SEPTEMBER 2008 – NO. 26
Unseen Mae La
The Largest Refugee Camp in Thailand
When asked about his hopes and dreams for the future, Gabriel Eh replied 'Refugees have no freedom. When you have freedom you can have dreams for your own life.' Gabriel is a refugee from Burma. He is Karen, one of the many ethnic groups in the country. In the spring of this year he and nine other young Karen leaders participated in a first person storytelling project called Unseenworld where they received cameras and hands on photography training, while engaging in conversations about self-representation, culture and globalization.
Like the other participants, Gabriel's life is largely defined by loss. After the Burmese army destroyed his village he fled to Thailand where he has lived for the past decade. In Thailand he is safe but he has few basic human rights. He does not have the right to freedom of movement, nor does he have the right to work. He is confined to Mae La, the largest refugee camp in Thailand. His life is restricted, rationed and yet also resilient. Speaking about his dreams for the future, Gabriel continued, 'We must work for freedom and democracy before we can dream for ourselves.'
The Karen people have been fighting for their freedom since 1949 in what has become the longest-running armed conflict in the world. They are the last of Burma’s many rebel groups. Their struggle has shifted from creating an independent Karen Nation to defending Karen villagers from the Burmese military who routinely commit war crimes. Forced labor, extra-judicial killings, and the destruction of entire villages have sent over 100,000 people fleeing to Thailand for safety.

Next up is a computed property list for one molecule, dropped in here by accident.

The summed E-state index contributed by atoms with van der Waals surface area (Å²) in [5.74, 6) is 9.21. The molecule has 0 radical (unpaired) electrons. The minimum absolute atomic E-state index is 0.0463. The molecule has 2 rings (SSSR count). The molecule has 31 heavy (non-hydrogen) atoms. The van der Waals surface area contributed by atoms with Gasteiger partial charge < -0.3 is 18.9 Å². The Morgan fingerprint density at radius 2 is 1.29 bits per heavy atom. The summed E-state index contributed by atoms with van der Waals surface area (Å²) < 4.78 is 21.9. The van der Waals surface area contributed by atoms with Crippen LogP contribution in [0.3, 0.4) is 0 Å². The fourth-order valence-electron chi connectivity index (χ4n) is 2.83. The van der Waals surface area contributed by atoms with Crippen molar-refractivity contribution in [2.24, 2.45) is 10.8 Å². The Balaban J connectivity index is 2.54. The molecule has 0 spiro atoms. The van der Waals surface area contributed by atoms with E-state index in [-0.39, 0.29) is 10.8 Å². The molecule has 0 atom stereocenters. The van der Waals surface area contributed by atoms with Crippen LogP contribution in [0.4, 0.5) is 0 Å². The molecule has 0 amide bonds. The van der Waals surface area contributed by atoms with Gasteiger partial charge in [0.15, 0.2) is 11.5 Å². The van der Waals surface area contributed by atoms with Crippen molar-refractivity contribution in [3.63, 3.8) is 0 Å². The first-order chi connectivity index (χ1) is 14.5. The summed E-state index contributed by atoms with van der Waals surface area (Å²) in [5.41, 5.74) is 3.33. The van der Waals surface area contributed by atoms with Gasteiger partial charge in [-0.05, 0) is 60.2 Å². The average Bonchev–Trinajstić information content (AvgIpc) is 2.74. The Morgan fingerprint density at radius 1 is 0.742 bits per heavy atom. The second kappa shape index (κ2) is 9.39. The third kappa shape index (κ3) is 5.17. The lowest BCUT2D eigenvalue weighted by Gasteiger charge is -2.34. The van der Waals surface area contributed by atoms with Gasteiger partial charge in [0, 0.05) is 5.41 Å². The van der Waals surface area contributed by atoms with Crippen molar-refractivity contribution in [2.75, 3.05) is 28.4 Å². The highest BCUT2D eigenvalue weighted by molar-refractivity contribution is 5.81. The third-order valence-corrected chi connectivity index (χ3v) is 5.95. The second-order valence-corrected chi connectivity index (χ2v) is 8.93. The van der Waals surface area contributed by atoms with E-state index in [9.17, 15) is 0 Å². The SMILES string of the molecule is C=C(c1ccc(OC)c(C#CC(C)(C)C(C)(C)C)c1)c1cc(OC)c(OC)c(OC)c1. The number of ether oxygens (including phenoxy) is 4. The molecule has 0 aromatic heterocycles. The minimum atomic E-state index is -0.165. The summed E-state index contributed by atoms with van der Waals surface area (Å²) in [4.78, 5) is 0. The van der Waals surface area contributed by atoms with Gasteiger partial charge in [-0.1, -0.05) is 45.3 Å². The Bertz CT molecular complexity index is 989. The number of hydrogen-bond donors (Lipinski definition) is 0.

Many of those refugees live at Mae La. Originally established in 1984 with a population of 1,100, the camp now houses over 40,000 people from across Burma. It has a hospital, a college, schools, libraries, stores, and places of worship. There are Buddhists, Catholics, Baptists, Muslims and animists. Most strikingly, there is now a generation of young people born in the camp, a generation who know life only as refugees. Paw Dah, another participant in the workshop is part of this refugee generation. Asked about her hopes for the future she said, "Sometimes I want to resettle."
Resettlement in a third country, often the United States or Canada, is an increasingly common hope among the younger generation of Karen refugees. After decades of war, international condemnation and sanctions there appears to be little hope for the people of Burma as the military junta who rules the country is still firmly in control. The Karen in particular feel lost to history as their struggle has faltered, receiving little support from the international community and little recognition from international media.
Now through the language of photography they are telling their own stories. Their gorgeous and moving photographs explore the hardships and fortitude of refugee life, the loss of culture due to war and globalization, and their hopes for the future. Due to the sensitive nature of the project some of the photographers chose to use silhouettes and pseudonyms. To see more of their photographs and read their stories please visit: http://unseenmaela.blogspot.com.
She found something to play with on her way down the mountain.
Photographer: Beau La Htoo
In our culture the young take care of the old.
Teaching the Young
The longer we are away from our homeland the more we lose our culture. These days fewer women know how to weave.
Photographer: Gabriel Eh
Sugar cane juice is so delicious.
Photographer: Paw Dah
My cousin is twelve-months-old. His name Eh Klo Mo means 'a person who maintains their culture'.
Photographer: Pi Kwe
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